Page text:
Astronomy notes on Light
Astronomy notes on Light ASTR 1307
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This 7 page Class Notes was uploaded by Perla Notetaker on Friday October 2, 2015. The Class Notes belongs to ASTR 1307 at University of Texas at El Paso taught by Noriega-Mendoza, Hector in Fall 2015. Since its upload, it has received 109 views. For similar materials see Elem Astronomy-Solar System in Physical Education at University of Texas at El Paso.
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Date Created: 10/02/15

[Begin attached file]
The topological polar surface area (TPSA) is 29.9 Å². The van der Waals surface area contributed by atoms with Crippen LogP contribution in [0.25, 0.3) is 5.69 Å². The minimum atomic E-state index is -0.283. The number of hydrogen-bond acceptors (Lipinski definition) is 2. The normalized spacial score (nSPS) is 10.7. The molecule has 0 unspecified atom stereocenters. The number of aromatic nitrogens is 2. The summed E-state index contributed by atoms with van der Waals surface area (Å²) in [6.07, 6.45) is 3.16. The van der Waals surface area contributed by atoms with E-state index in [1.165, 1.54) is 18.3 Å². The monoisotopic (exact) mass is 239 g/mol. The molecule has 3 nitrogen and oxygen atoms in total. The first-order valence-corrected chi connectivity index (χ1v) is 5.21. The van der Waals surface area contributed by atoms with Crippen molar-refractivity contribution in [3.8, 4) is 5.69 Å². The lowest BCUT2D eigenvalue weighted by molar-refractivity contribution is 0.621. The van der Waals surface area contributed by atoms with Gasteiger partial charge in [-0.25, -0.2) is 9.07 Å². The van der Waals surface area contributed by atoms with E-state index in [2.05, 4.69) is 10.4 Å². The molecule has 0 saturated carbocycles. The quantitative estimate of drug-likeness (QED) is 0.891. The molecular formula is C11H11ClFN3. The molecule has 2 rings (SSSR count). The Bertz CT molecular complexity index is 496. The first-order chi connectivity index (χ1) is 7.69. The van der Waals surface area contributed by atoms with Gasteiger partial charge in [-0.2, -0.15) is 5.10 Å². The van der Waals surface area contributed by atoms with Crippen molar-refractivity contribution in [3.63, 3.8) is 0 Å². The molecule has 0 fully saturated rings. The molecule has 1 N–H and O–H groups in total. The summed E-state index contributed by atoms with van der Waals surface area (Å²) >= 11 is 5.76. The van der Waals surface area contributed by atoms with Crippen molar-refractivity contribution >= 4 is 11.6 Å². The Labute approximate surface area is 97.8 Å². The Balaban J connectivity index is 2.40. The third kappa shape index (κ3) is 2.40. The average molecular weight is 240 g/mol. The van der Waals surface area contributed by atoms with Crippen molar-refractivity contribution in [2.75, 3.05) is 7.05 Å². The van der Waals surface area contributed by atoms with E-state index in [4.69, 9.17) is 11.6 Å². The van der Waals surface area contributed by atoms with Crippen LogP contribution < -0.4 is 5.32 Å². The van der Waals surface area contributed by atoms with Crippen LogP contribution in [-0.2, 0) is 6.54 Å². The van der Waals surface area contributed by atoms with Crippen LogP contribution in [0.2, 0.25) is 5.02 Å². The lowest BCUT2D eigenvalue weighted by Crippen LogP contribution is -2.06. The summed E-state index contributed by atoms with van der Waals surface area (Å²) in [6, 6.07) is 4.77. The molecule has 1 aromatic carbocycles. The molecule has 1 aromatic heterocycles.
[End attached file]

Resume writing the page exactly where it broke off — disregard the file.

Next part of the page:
How can we produce light 0 By accelerating chargers electrons protons Sound requires a medium to be transported light does not How fast does light travel in space 0 300000 kms 0 Light travels 75 times around the Earth in one second 0 Nothing can travel faster than the speed of light 0 Light has a fast finite speed meaning that light cannot travel infinitely fast Roemer s observation 0 Roemer became the first person to measure the speed of light by timing eclipses of Jupiter39s moons Light and its properties Radiation re ection and refraction of light Light is radiated to space by the objects that create it stars light bulbs etc and travels in straight lines It can then be re ected by planetary atmospheres and surfaces by mirrors etc or refracted by planetary atmospheres by prisms by water etc The energy radiated or transmitted in the form of rays waves or particles The return of light or sound waves from a surface an image produced by or as if by a mirror mm i g iists39idfm Fug W mf d far1quot The angle of incidence equals the angle of re ection Angle of incidence quot i I r I 39 mirmiw Whenever light passes from one medium to another having a different density Star appears to be here Actual position of star We can interpret light in two ways light behaves like 0 A particle photon 0 A wave Light behaves both like a particle and a wave depending on how we observe it 0 energy E 0 frequency f 0 wavelength A 0 Speed of light c 0 Light travels at c300000 kms To calculate the speed of light we just multiply frequency times wavelength c f 1 speed of light frequency wavelength The distance between two crests How fast the wave oscillates The number of waves passing any point each second Long Short Wave Wave Length Length Fran Haney r i i wsEliil EliE lg l Low Frequency 1 High Frequency Low Energy High Energy Breaking up light into more colors Hail Grange Vell nw Green Blue a Indigo Wallet Light 5355 Prism The different forms of light create the Electromagnetic spectrum Visible Light 700mm 600nm 500nm 400nm Ti Radio waves Microwaves Infrared Ultraviolet xrays Gamma H l H I lquot H iquot 1 h 1 ll l I LONGER 39WAVELENGTH Imete rs SHORTER gt I I I I I I I I I I I I I I I I I 102 11 1 101 102 103 104 105 106 107 108 109 mm 10 1012 1013 0 Gamma Rays Has the highest energy light highest frequency shortest wavelengths 0 Radio waves Has the lowest energy light lowest frequency longest wavelengths 0 We can only see the Visible Light 0 All types of light travel at the same speed Optical window Ranges from 4000 A to 7000 A angstroms Stars are black bodies A perfect emitter of light A star that has collapsed they are very small and dense and difficult to detect because of low luminosity Most light produced by a star is ejected into space In our sun green yellow light dominates over the rest of the colors Peak emission MaX point Peak wavelength Defines the temperature and color of the source depending on where the peak occurs Big and hot objects have greater luminosity Temp determines the color of a star Blue colors Higher temperatures Red colors Cooler temperatures AIAAIAAIAIA Energy output T Wavelength Hotterltri 7 fr 7 f i i 7 gt Cooler Wien s law 3107 A maX T T Temperature in Kelvin degrees A maX Peak wavelength in angstroms A o 10 1 A 10 meters EX The temperature of the Sun 5800 k Determine its color in angstroms that is what s the Sun s peak wavelength T 5800K A max 3107 AmaX T 3107 AmaX 5800 300001xxgt AInaX 5800 AmaX 517258 Same peak L I I Luminosity I I I I I I I I T Wavelength fferent peak wavelength I D 4 Star A L r StarA has the same peak wavelength as Star B Meaning they are the same color and same temperature StarA is brighter than B If both stars are the same color and temperature Wh y does StarA have a higher luminosity brighter than Star B That is because Star A is bigger in size StarA has a different peallt wavelength than Star D Meaning they are different color and temperature Star D is cool and red StarA is hot and blue If Star A is hotter than Star D it should have a higher luminosity but Wh y do both stars have the same luminosity are equally bright That means Star D is bigger in size Luminosity Star D Wavelength
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